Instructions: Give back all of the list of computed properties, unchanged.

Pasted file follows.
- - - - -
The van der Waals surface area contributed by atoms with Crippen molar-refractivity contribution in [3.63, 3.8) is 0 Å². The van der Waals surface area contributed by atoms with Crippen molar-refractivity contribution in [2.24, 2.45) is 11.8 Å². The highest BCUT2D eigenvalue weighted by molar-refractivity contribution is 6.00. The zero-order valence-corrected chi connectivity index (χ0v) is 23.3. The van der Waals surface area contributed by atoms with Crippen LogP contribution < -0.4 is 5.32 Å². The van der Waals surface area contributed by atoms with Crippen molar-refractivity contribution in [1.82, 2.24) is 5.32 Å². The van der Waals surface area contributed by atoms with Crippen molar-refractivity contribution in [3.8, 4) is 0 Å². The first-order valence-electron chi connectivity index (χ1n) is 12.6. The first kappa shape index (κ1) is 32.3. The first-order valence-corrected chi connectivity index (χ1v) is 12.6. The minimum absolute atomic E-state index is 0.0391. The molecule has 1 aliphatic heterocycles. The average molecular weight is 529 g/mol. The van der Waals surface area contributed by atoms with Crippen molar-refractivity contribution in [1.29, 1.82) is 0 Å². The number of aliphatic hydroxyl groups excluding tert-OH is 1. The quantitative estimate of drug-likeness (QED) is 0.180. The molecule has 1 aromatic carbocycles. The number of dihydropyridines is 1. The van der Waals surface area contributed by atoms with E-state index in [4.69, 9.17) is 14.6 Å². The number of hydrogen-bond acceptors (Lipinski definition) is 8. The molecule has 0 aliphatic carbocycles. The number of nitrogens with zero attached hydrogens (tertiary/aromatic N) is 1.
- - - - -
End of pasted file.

The van der Waals surface area contributed by atoms with Crippen molar-refractivity contribution in [3.63, 3.8) is 0 Å². The van der Waals surface area contributed by atoms with Crippen molar-refractivity contribution in [2.24, 2.45) is 11.8 Å². The highest BCUT2D eigenvalue weighted by molar-refractivity contribution is 6.00. The zero-order valence-corrected chi connectivity index (χ0v) is 23.3. The van der Waals surface area contributed by atoms with Crippen LogP contribution < -0.4 is 5.32 Å². The van der Waals surface area contributed by atoms with Crippen molar-refractivity contribution in [1.82, 2.24) is 5.32 Å². The van der Waals surface area contributed by atoms with Crippen molar-refractivity contribution in [3.8, 4) is 0 Å². The first-order valence-electron chi connectivity index (χ1n) is 12.6. The first kappa shape index (κ1) is 32.3. The first-order valence-corrected chi connectivity index (χ1v) is 12.6. The minimum absolute atomic E-state index is 0.0391. The molecule has 1 aliphatic heterocycles. The average molecular weight is 529 g/mol. The van der Waals surface area contributed by atoms with Crippen molar-refractivity contribution in [1.29, 1.82) is 0 Å². The number of aliphatic hydroxyl groups excluding tert-OH is 1. The quantitative estimate of drug-likeness (QED) is 0.180. The molecule has 1 aromatic carbocycles. The number of dihydropyridines is 1. The van der Waals surface area contributed by atoms with E-state index in [4.69, 9.17) is 14.6 Å². The number of hydrogen-bond acceptors (Lipinski definition) is 8. The molecule has 0 aliphatic carbocycles. The number of nitrogens with zero attached hydrogens (tertiary/aromatic N) is 1.